.....there’s no cure, and he’s not even looking for one. In fact he’s not even unhappy about the situation. Why? Because there is at least a treatment and he self-administers it as often as necessary. The treatment? The waves of his native South West France. And the Virus? He has the virus of surfing, at least that’s how he expresses it. And among the Silver Grey’s it’s not an uncommon way of feeling. Paulus Laurencin says that he caught the virus of the mountain when he first started skiing, Marty Heckleman says skiing is his heroin - and Gilles calls it “Le Virus”. Denise and I first heard him use the expression when we had gone back to Biarritz in October of 2003, for our third visit of the year and he told us we had caught The Virus. It was the second year we had been surfing with Gilles’ surf school Anglet Cap Glisse. And that is Gilles other passion, teaching people to surf especially kids - or, as he puts it, spreading “Le Virus.”
How did it all start? Well, surfing was brought to Europe in the 1950’s by American film producers Peter Viertel and Dick Zanuck who were filming in SW France, saw the waves, had a surfboard shipped over from the US, and voilà, surfing had hit Europe. The first French surfers were known as “Les Tontons Surfeurs” which would translate roughly as Uncle Surfers, the first generation. Gilles’ story doesn’t go back that far, quite, but hearing it now it does have the romantic quality of a fable…
“I started to surf in 1971; I was 14. In those days we used old surfboards, very heavy ones weighing 20 kilos and we didn’t have leashes to attach them to our ankles, so when we fell off, the boards would be washed right back to the beach and we’d have to go all the way back and get them. We used wetsuits that divers used to use, not like the specialised surf wetsuits of today. When we met Australians travelling, either going to or coming back from surfing in Morocco we’d buy all their equipment from them, that’s how we’d get more modern stuff, as there was only one surf shop in Biarritz and we didn’t have much money. Sometimes we even made our own boards, we were really proud when we used them. But by then I had “the virus” and I couldn’t get enough of surfing.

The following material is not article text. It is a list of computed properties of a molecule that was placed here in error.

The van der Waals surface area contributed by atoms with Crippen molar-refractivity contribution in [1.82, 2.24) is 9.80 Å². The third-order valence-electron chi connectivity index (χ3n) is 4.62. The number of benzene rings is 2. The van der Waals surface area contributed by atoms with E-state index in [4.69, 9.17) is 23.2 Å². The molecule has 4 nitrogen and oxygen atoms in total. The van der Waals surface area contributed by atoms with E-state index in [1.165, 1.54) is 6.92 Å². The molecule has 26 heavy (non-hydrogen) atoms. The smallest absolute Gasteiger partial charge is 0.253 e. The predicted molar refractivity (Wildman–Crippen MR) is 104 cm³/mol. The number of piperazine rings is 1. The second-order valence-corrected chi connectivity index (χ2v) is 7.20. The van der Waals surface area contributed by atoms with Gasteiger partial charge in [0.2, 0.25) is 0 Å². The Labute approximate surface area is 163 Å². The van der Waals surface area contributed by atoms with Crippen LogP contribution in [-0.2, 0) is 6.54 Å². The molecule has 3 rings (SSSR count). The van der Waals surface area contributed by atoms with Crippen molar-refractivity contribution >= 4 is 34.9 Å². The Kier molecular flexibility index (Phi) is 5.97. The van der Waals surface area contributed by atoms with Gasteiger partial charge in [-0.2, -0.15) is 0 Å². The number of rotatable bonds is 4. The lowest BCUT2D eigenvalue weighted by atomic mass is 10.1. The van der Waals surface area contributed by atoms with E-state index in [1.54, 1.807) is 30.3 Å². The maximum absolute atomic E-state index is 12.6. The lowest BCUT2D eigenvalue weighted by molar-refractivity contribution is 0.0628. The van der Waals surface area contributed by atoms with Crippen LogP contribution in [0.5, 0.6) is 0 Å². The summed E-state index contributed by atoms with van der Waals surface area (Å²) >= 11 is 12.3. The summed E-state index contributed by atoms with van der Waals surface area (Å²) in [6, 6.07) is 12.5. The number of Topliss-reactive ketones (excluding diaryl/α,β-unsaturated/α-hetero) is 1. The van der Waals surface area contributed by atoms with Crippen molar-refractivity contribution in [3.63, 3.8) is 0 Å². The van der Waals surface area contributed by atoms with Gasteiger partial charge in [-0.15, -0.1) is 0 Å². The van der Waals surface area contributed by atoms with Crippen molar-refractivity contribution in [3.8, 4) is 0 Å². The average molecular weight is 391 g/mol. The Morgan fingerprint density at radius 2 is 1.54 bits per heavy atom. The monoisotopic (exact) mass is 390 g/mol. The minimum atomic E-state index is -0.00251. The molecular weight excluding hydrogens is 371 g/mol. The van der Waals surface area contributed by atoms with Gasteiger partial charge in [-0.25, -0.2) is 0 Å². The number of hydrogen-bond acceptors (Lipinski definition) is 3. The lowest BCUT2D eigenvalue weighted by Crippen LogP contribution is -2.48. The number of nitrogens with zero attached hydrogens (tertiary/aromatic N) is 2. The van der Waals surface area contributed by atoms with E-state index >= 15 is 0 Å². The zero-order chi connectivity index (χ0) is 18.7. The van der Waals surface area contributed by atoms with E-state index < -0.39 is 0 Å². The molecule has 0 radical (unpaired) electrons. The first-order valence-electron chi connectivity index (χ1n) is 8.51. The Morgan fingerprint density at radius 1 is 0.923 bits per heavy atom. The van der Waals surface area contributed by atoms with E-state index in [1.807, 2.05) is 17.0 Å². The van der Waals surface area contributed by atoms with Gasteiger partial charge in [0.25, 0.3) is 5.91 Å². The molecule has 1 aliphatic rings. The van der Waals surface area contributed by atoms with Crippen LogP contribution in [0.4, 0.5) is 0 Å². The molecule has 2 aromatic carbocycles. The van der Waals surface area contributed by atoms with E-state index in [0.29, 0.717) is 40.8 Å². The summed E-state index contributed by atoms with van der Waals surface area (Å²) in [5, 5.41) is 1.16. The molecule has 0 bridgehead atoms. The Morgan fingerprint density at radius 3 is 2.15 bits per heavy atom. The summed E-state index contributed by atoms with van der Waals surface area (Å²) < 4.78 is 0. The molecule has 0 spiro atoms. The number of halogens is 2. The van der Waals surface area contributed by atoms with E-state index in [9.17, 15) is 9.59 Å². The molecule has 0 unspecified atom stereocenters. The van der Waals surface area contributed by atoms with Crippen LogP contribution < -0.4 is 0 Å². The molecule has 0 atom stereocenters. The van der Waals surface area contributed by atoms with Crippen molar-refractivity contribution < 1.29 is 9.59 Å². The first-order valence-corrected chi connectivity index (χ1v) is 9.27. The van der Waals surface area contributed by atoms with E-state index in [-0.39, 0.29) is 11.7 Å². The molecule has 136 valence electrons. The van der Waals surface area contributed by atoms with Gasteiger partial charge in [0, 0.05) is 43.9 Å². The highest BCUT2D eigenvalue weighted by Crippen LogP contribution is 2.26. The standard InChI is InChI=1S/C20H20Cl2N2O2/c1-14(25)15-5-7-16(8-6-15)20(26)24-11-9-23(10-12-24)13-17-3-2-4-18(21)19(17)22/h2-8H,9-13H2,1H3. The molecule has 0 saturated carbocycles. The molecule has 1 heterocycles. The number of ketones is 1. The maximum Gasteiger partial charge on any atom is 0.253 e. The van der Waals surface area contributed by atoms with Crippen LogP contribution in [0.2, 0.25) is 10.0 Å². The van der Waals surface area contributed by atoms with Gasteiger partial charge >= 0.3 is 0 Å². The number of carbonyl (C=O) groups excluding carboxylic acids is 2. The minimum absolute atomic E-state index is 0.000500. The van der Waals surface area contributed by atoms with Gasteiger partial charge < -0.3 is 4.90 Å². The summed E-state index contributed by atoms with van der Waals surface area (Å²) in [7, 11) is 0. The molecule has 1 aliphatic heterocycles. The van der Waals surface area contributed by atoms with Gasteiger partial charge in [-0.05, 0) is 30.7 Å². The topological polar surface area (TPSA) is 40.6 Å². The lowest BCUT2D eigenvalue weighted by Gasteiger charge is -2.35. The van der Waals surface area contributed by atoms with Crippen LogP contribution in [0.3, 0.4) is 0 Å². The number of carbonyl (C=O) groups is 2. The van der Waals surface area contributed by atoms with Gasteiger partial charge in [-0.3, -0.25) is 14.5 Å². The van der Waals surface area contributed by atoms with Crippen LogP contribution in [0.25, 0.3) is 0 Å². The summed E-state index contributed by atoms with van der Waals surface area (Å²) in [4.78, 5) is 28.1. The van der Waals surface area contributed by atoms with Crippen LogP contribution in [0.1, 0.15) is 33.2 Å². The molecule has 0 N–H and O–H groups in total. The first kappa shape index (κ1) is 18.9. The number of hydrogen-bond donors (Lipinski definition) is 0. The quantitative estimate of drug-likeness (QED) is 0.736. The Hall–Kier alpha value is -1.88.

When we were older, we’d travel to different surf-spots on our mobylettes carrying our boards under our arms. We’d surf till the sun went down, and end up round a bonfire on the beach. It was the era of soul surfing; it was cool. A bit later, in the 80’s, when we had cars and camper vans, we’d do trips further afield, to Les Landes, Spain and Portugal.
At the same time, I was working in a secondary school as a supervisor, and in the summer I was a lifeguard on the beaches. That allowed me to keep the virus alive, and continue to surf. After 10 years as a lifeguard I decided to get my state diploma as a surf teacher, and began to work teaching surfing in the summer and as a schoolteacher in the winter, working with kids in the term time. That way I still had the school holidays in which to teach surfing, and spread the “virus”.
I started up my own surf school in 1998 and since then I have worked even harder at spreading the virus to as many people as possible. My 2 sons have had the virus since the age of 3, and maybe one day it will be them spreading it to other people.
Now, at 55 years old, I don’t surf in the winter any more (I surfed 12 months a year for 25 years, and am beginning to have problems with my ears and shoulders). But whenever we take family holidays, it’s more often than not somewhere we can surf, and I try to do several sessions in each holiday. We’ve been to the Canaries, the Seychelles, Brazil, Costa Rica, Madeira, Morocco, Senegal, Portugal and Bali.
I think I’ve always been able to combine working with The Virus, and that has been the most important thing to me."